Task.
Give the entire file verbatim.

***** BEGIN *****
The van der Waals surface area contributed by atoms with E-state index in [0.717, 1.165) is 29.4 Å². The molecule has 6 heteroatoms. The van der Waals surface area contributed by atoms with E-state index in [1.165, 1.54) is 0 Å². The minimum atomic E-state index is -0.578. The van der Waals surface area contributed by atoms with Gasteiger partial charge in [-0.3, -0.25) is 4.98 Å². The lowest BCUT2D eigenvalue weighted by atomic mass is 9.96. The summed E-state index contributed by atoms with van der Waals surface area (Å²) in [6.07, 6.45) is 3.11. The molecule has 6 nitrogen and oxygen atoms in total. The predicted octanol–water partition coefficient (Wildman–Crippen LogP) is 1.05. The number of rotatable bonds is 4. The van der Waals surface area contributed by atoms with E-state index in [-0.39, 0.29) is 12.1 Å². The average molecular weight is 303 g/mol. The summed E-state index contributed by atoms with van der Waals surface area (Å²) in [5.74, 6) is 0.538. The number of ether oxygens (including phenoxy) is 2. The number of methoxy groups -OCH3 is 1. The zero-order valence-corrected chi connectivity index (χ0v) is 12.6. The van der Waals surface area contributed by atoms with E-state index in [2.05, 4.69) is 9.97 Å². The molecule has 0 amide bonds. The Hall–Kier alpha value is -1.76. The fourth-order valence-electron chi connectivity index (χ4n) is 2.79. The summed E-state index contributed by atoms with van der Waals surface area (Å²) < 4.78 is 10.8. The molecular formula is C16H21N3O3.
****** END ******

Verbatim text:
The van der Waals surface area contributed by atoms with E-state index in [0.717, 1.165) is 29.4 Å². The molecule has 6 heteroatoms. The van der Waals surface area contributed by atoms with E-state index in [1.165, 1.54) is 0 Å². The minimum atomic E-state index is -0.578. The van der Waals surface area contributed by atoms with Gasteiger partial charge in [-0.3, -0.25) is 4.98 Å². The lowest BCUT2D eigenvalue weighted by atomic mass is 9.96. The summed E-state index contributed by atoms with van der Waals surface area (Å²) in [6.07, 6.45) is 3.11. The molecule has 6 nitrogen and oxygen atoms in total. The predicted octanol–water partition coefficient (Wildman–Crippen LogP) is 1.05. The number of rotatable bonds is 4. The van der Waals surface area contributed by atoms with E-state index in [-0.39, 0.29) is 12.1 Å². The average molecular weight is 303 g/mol. The summed E-state index contributed by atoms with van der Waals surface area (Å²) in [5.74, 6) is 0.538. The number of ether oxygens (including phenoxy) is 2. The number of methoxy groups -OCH3 is 1. The zero-order valence-corrected chi connectivity index (χ0v) is 12.6. The van der Waals surface area contributed by atoms with E-state index in [2.05, 4.69) is 9.97 Å². The molecule has 0 amide bonds. The Hall–Kier alpha value is -1.76. The fourth-order valence-electron chi connectivity index (χ4n) is 2.79. The summed E-state index contributed by atoms with van der Waals surface area (Å²) < 4.78 is 10.8. The molecular formula is C16H21N3O3.